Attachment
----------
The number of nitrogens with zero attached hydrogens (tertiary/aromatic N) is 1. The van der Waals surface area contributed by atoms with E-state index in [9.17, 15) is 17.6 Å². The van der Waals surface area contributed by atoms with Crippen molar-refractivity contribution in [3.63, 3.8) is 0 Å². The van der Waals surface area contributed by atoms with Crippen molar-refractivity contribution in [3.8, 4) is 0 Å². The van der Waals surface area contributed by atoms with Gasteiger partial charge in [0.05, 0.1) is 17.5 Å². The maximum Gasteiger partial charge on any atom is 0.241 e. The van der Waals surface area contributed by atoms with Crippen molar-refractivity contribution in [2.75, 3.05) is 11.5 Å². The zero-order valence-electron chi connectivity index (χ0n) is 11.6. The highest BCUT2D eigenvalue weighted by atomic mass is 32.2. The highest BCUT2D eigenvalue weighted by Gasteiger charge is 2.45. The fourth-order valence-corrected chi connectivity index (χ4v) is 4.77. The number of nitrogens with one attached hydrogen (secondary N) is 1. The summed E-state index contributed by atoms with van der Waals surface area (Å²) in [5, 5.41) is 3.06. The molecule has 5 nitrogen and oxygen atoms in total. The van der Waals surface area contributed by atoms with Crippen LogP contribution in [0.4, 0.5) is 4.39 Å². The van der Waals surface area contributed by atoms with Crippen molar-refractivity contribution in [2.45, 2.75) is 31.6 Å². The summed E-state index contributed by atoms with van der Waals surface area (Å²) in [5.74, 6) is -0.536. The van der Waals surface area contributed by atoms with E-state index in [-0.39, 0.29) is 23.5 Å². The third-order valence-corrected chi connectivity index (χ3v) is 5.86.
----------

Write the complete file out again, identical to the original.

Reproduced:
The number of nitrogens with zero attached hydrogens (tertiary/aromatic N) is 1. The van der Waals surface area contributed by atoms with E-state index in [9.17, 15) is 17.6 Å². The van der Waals surface area contributed by atoms with Crippen molar-refractivity contribution in [3.63, 3.8) is 0 Å². The van der Waals surface area contributed by atoms with Crippen molar-refractivity contribution in [3.8, 4) is 0 Å². The van der Waals surface area contributed by atoms with Gasteiger partial charge in [0.05, 0.1) is 17.5 Å². The maximum Gasteiger partial charge on any atom is 0.241 e. The van der Waals surface area contributed by atoms with Crippen molar-refractivity contribution in [2.75, 3.05) is 11.5 Å². The zero-order valence-electron chi connectivity index (χ0n) is 11.6. The highest BCUT2D eigenvalue weighted by atomic mass is 32.2. The highest BCUT2D eigenvalue weighted by Gasteiger charge is 2.45. The fourth-order valence-corrected chi connectivity index (χ4v) is 4.77. The number of nitrogens with one attached hydrogen (secondary N) is 1. The summed E-state index contributed by atoms with van der Waals surface area (Å²) in [5, 5.41) is 3.06. The molecule has 5 nitrogen and oxygen atoms in total. The van der Waals surface area contributed by atoms with Crippen LogP contribution in [0.4, 0.5) is 4.39 Å². The van der Waals surface area contributed by atoms with Crippen molar-refractivity contribution in [2.45, 2.75) is 31.6 Å². The summed E-state index contributed by atoms with van der Waals surface area (Å²) in [5.74, 6) is -0.536. The van der Waals surface area contributed by atoms with E-state index in [-0.39, 0.29) is 23.5 Å². The third-order valence-corrected chi connectivity index (χ3v) is 5.86.